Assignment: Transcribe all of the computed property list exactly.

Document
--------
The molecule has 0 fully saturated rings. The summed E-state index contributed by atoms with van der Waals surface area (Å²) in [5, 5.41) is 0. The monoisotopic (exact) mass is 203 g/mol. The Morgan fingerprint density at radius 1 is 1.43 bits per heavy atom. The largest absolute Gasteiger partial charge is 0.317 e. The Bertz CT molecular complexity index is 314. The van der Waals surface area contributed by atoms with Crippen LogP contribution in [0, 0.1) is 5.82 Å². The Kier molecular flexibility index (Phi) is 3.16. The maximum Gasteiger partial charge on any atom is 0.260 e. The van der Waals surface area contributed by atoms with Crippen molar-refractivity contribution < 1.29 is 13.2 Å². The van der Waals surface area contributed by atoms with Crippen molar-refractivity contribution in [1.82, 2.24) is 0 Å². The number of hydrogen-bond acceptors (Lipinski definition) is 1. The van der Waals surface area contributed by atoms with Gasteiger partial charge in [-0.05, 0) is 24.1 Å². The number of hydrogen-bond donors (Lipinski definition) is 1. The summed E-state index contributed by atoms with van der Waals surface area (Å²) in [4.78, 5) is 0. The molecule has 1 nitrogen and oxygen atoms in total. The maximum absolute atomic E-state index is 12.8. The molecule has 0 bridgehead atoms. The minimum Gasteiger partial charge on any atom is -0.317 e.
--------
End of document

The molecule has 0 fully saturated rings. The summed E-state index contributed by atoms with van der Waals surface area (Å²) in [5, 5.41) is 0. The monoisotopic (exact) mass is 203 g/mol. The Morgan fingerprint density at radius 1 is 1.43 bits per heavy atom. The largest absolute Gasteiger partial charge is 0.317 e. The Bertz CT molecular complexity index is 314. The van der Waals surface area contributed by atoms with Crippen LogP contribution in [0, 0.1) is 5.82 Å². The Kier molecular flexibility index (Phi) is 3.16. The maximum Gasteiger partial charge on any atom is 0.260 e. The van der Waals surface area contributed by atoms with Crippen molar-refractivity contribution < 1.29 is 13.2 Å². The van der Waals surface area contributed by atoms with Crippen molar-refractivity contribution in [1.82, 2.24) is 0 Å². The number of hydrogen-bond acceptors (Lipinski definition) is 1. The van der Waals surface area contributed by atoms with Gasteiger partial charge in [-0.05, 0) is 24.1 Å². The number of hydrogen-bond donors (Lipinski definition) is 1. The summed E-state index contributed by atoms with van der Waals surface area (Å²) in [4.78, 5) is 0. The molecule has 1 nitrogen and oxygen atoms in total. The maximum absolute atomic E-state index is 12.8. The molecule has 0 bridgehead atoms. The minimum Gasteiger partial charge on any atom is -0.317 e.